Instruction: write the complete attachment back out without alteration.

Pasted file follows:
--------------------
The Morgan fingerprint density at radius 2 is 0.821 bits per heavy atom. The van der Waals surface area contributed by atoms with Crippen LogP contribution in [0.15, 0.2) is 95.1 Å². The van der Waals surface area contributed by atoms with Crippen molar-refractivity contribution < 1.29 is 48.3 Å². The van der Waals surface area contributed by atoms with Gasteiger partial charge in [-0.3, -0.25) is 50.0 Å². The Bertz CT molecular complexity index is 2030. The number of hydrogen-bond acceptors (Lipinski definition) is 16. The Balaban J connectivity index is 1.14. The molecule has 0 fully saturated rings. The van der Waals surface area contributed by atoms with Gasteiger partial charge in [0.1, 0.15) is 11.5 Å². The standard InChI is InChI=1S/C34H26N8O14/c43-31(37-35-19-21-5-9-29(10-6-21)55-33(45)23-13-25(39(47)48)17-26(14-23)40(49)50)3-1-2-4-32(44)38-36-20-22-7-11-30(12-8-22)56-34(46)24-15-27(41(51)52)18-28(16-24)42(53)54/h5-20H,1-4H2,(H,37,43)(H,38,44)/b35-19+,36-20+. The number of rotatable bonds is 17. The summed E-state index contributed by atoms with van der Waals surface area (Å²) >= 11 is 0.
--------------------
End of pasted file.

The Morgan fingerprint density at radius 2 is 0.821 bits per heavy atom. The van der Waals surface area contributed by atoms with Crippen LogP contribution in [0.15, 0.2) is 95.1 Å². The van der Waals surface area contributed by atoms with Crippen molar-refractivity contribution < 1.29 is 48.3 Å². The van der Waals surface area contributed by atoms with Gasteiger partial charge in [-0.3, -0.25) is 50.0 Å². The Bertz CT molecular complexity index is 2030. The number of hydrogen-bond acceptors (Lipinski definition) is 16. The Balaban J connectivity index is 1.14. The molecule has 0 fully saturated rings. The van der Waals surface area contributed by atoms with Gasteiger partial charge in [0.1, 0.15) is 11.5 Å². The standard InChI is InChI=1S/C34H26N8O14/c43-31(37-35-19-21-5-9-29(10-6-21)55-33(45)23-13-25(39(47)48)17-26(14-23)40(49)50)3-1-2-4-32(44)38-36-20-22-7-11-30(12-8-22)56-34(46)24-15-27(41(51)52)18-28(16-24)42(53)54/h5-20H,1-4H2,(H,37,43)(H,38,44)/b35-19+,36-20+. The number of rotatable bonds is 17. The summed E-state index contributed by atoms with van der Waals surface area (Å²) >= 11 is 0.